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Breastfeeding: when should you stop?

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Headline news: British mom Denise Sumpter made headlines when she shared about breastfeeding her school-age child, Belle. In this picture she is also nursing her 18-month-old son, Beau

Her boobs, her choice.

That’s Rebecca Carvalho’s take on the furor over a UK mom still breastfeeding her six-year-old daughter.

“I know some people are uncomfortable with seeing an older child breastfeed and it can creep others out, but it is really no one else’s business how long someone breastfeeds for, or even where they choose to breastfeed,” the mother-of-three said.

Denise Sumptor was recently criticised for her decision to continue breastfeeding her school-aged daughter, Belle. Her fellow Brits suggested her actions could have serious social consequences for her daughter.

A Time magazine cover showing a woman breastfeeding her three-year-old in 2012 sparked similar debate.

Said Mrs Carvalho: “While I personally didn’t choose to breastfeed an older child or breastfeed in public, I think any mother who chooses to do so has every right to and should not have to put up with any kind of judgment.”

She breastfed her eldest daughter until her first birthday; she pumped exclusively with her twins until they were seven months old.

She stopped because it became a challenge after returning to work.

Mrs Carvalho said it was important because of the huge benefits breast milk can have on a child.

Studies show it not only provides the specific nutrients that babies need to grow, it also has antibodies in it that protect them from illness.

There are also some benefits for the mom.

Breastfeeding can become a special bonding time; it also burns an average of 500 calories a day.

“Plus it’s free,” Mrs Carvalho said.

Kristin Haddrell, who operates the parent support page Sippy Cups and Swizzle, felt it was a “sensitive subject”.

“Anytime breastfeeding is involved, you are going to have strong opinions,” she said.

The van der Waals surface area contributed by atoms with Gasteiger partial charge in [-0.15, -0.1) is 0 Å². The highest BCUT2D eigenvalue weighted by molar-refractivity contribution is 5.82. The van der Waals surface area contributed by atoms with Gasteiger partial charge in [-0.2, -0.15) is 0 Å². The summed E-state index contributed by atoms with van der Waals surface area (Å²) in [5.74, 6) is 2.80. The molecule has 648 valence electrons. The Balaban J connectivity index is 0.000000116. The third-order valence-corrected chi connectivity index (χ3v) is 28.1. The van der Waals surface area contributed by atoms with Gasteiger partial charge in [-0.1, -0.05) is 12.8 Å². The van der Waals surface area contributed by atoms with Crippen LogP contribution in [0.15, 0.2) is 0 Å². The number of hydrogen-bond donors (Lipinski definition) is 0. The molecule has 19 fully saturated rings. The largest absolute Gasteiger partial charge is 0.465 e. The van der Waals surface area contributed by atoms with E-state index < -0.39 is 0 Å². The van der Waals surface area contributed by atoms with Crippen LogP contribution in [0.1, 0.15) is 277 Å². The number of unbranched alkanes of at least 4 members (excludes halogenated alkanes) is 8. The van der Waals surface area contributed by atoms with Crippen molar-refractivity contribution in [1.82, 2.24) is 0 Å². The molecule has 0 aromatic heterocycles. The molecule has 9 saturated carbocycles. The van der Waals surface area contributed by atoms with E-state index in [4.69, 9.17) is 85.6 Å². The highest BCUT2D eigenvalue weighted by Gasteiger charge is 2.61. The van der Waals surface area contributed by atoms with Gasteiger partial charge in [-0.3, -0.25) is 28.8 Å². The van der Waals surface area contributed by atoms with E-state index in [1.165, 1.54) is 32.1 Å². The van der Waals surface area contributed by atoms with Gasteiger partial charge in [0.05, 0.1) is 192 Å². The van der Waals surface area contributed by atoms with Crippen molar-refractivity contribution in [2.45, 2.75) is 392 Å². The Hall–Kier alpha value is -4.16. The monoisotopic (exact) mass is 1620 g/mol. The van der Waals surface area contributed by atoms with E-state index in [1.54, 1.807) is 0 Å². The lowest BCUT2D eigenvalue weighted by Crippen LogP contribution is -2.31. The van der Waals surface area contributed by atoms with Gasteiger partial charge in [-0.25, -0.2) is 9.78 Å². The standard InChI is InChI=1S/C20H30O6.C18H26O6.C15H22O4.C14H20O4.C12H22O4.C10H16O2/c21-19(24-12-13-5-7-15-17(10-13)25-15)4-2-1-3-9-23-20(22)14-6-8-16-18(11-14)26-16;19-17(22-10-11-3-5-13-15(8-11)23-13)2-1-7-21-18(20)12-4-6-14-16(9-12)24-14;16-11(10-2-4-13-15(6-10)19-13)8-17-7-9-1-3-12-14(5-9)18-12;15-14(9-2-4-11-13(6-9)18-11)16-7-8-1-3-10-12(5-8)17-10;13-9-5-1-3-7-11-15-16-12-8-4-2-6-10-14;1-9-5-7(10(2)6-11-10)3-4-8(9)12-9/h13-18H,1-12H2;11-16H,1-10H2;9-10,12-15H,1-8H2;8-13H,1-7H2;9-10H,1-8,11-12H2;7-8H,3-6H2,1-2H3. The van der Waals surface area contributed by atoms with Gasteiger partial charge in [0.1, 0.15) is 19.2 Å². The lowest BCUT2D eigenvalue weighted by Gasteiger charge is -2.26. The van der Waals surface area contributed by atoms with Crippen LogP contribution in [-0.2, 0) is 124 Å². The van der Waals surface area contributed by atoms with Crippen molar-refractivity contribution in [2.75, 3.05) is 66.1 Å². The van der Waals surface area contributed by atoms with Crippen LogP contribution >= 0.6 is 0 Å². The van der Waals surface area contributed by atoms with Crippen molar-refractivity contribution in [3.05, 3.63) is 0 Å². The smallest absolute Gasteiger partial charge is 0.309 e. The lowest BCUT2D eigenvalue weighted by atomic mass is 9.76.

“I wouldn’t feel comfortable with breastfeeding my children for that long and I think it’s a bit weird to be honest, but ultimately it’s every mother’s choice.

“I breastfed my son with the intention of weaning at 12 months. However, he started to self-wean around ten-and-a-half months.

“I think you follow your child’s lead, but at some point you may need to step in and re-evaluate. Again, to each their own.”

Breastfeeding proved a challenge for Kara Gibbons. She pumped, exclusively, with both her children.

It proved the right fit for her family.

Her children not only got the health benefits of breast milk, her body got the benefit of the pumping, said to help with post-partem healing.

“My husband and I were also able to share feeding responsibilities and had an enormous amount of stored milk supply — with two fridges and two freezers almost full,” Mrs Gibbons said. “I was able to have my son on breast milk for four full months while I ran into difficulty with my daughter’s reflux and had to cut that time in half.

“I would have loved to do it until I went back to work at four months.”

Although she understands that every case is different, she said she couldn’t see herself carrying on much past the six month mark.

“I think over a year is a little excessive personally and six years is absurd, but I think the choice ultimately lies between the mother and father,” Mrs Gibbons said.

“I know too many mothers that made the call on their own without allowing their husband or partner to have a say also.

“It was important to me that my husband agree with my decision on timing either way. It’s his baby too and his wife he’s sharing, as controversial as that statement may sound.”

Time Magazine cover in May 2012 showing Jamie Lynne Grumet, a 26-year-old California mom, breastfeeding her three-year-old son

•Optimal infant and young child feeding is exclusive breastfeeding for six months, and continued breastfeeding for at least one and up to two years or longer, with age-appropriate complementary feeding: The Academy of Breastfeeding Medicine.

•Breastfeeding should be continued, with appropriate complementary foods, for as long as the mother and infant mutually desire. In societies where children are allowed to nurse as long as they wish, they usually self-wean, without emotional trauma, between three and four years of age: Report: Breastfeeding in the Second Year and Beyond.

• The question of whether there is an upper limit to the duration of breastfeeding has been asked. Data on the scientific foundation for an age above which it is inappropriate or harmful to the child to continue breastfeeding do not exist. Nor are there reported risks to this method of social/nutritional interactions: Breastfeeding Handbook for Physicians, second edition.